Measurements of a star passing close to the supermassive black hole at the centre of the Milky Way confirms the predictions of Einstein’s theory of general relativity in a high gravity environment.

An artist visualization of the star S0–2 as it passes by the supermassive black hole at the Galactic centre. As the star gets closer to the supermassive black hole, light it emits experiences a gravitational redshift that is predicted by Einstein's General Relativity. By observing this redshift, we can test Einstein's theory of gravity (Nicole R. Fuller, National Science Foundation)

An artist visualization of the star S0–2 as it passes by the supermassive black hole at the Galactic centre. As the star gets closer to the supermassive black hole, light it emits experiences a gravitational redshift that is predicted by Einstein’s General Relativity. By observing this redshift, we can test Einstein’s theory of gravity (Nicole R. Fuller, National Science Foundation)

A detailed study of a star orbiting the supermassive black hole at the centre of our Galaxy, reveals that Einstein’s theory of general relativity is accurate in its description of the behaviour of light struggling to escape the gravity around this massive space-time event.

The analysis — conducted by Tuan Do, Andrea Ghez and colleagues — involved detecting the gravitational redshift in the light emitted by a star closely orbiting the supermassive black hole known as Sagittarius A*. The redshift was measured as the star reached the closest point in its orbit — which has a duration of 16 years — to the black hole.

Lasers from the two Keck Telescopes propagated in the direction of the Galactic centre. Each laser creates an artificial star that can be used to correct for the blurring due to the Earth’s atmosphere. (Ethan Tweedie) 

Lasers from the two Keck Telescopes propagated in the direction of the Galactic centre. Each laser creates an artificial star that can be used to correct for the blurring due to the Earth’s atmosphere. (Ethan Tweedie)

The team found that the star experienced gravitational redshift — which occurs when light is stretched to longer wavelengths and towards the red ‘end’ of the electromagnetic spectrum by the effect of gravity — as it gets closer to the black hole,  conforming to Einstein’s theory of general relativity and its predictions regarding gravity.

At the same time, the results defy predictions made by the Newtonian theory, which has no explanation for gravitational redshift.

Ghez says: “(The findings are) a transformational change in our understanding about not only the existence of supermassive black holes but the physics and astrophysics of black holes.”

The major difference between general relativity and the Newtonian calculation of gravity is, that whereas Newton envisioned gravity as a force acting between physical objects, Einstein’s theory saw gravity as a geometric phenomenon.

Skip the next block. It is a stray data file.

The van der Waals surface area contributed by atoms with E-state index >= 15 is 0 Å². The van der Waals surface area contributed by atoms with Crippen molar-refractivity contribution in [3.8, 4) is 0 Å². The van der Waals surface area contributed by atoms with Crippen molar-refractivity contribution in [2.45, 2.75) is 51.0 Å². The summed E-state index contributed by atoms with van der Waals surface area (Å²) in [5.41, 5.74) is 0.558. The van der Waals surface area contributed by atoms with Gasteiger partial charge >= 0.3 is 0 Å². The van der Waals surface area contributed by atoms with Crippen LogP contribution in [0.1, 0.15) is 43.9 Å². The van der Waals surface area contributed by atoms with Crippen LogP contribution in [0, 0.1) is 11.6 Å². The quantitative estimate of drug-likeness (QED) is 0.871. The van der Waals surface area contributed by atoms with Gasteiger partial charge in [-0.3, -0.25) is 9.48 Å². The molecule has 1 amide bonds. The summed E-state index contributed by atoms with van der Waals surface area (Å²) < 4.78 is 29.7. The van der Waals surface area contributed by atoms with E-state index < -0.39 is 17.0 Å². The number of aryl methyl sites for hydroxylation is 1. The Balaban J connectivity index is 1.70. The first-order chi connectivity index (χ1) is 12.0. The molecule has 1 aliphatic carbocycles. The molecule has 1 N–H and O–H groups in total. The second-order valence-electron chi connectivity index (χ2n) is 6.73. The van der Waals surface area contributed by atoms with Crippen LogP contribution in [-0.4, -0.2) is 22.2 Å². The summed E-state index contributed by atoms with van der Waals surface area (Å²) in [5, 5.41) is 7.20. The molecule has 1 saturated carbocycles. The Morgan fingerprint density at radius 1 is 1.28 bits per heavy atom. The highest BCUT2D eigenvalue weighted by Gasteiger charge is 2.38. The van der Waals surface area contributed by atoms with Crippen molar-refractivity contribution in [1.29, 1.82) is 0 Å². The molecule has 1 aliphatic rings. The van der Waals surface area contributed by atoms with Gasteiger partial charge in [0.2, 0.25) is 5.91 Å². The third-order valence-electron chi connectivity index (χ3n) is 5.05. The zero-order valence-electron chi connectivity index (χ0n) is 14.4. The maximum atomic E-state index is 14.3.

The presence of mass ‘curves’ space it occupies. Physical objects, including light, must then follow this curvature. As John Wheeler infamously put it: “matter tells space how to curve, space tells matter how to move.”

Testing relativity in regions of high gravity

Image of the orbits of stars around the supermassive black hole at the centre of our galaxy. Highlighted is the orbit of the star S0–2. This is the first star that has enough measurements to test Einstein’s General Relativity around a supermassive black hole. [Credit: Keck/UCLA Galactic Center Group]

Image of the orbits of stars around the supermassive black hole at the centre of our galaxy. Highlighted is the orbit of the star S0–2. This is the first star that has enough measurements to test Einstein’s General Relativity around a supermassive black hole. [Credit: Keck/UCLA Galactic Center Group]

The new research resembles an analysis conducted last year by the GRAVITY collaboration, except in this new expanded analysis, the team report novel spectra data.

Although general relativity has been thoroughly tested in relatively weak gravitational fields — such as those on Earth and in the Solar System—before last year, it had not been tested around a black hole as big as the one at the centre of the Milky Way.

Observations of the stars rapidly orbiting Sagittarius A *provide a method for general relativity to be evaluated in an extreme gravitational environment.

Do explains why these kind of tests are important:

“We need to test GR in extreme environments because that’s where we think the theory might break down.”

“If we can see which predictions from general relativity have deviations, that gives us clues as to how to build a better model of gravity.”

A figure showing the challenges the Ghez team had in processing decades of image data and spectroscopy input to follow the star S0–2. (Zina Deretsky, National Science Foundation)

A figure showing the challenges the Ghez team had in processing decades of image data and spectroscopy input to follow the star S0–2. (Zina Deretsky, National Science Foundation)

To obtain their results, the team analyzed new observations of the star S0–2 as it made its closest approach to the enormous black hole in 2018. They then combined this data with measurements Ghez and her team have made over the last 24 years.

The team has many avenues of investigations available to them from here, Tuan tells me.

He continues: “Two of them I’m excited about are testing space-time around the black hole by looking at the orbit of the star S0–2.”

“GR predicts that the orbit should precess, or rotate, meaning that it won’t come back where it started.”

The team should also be able to start using more stars other than S0–2 for these tests as the time baseline of observations increase and technology improves

Do concludes: “ These measurements open a new era of GR tests at the Galactic centre so it’s very exciting.”


This research appears in the 26 July 2019 issue of Science.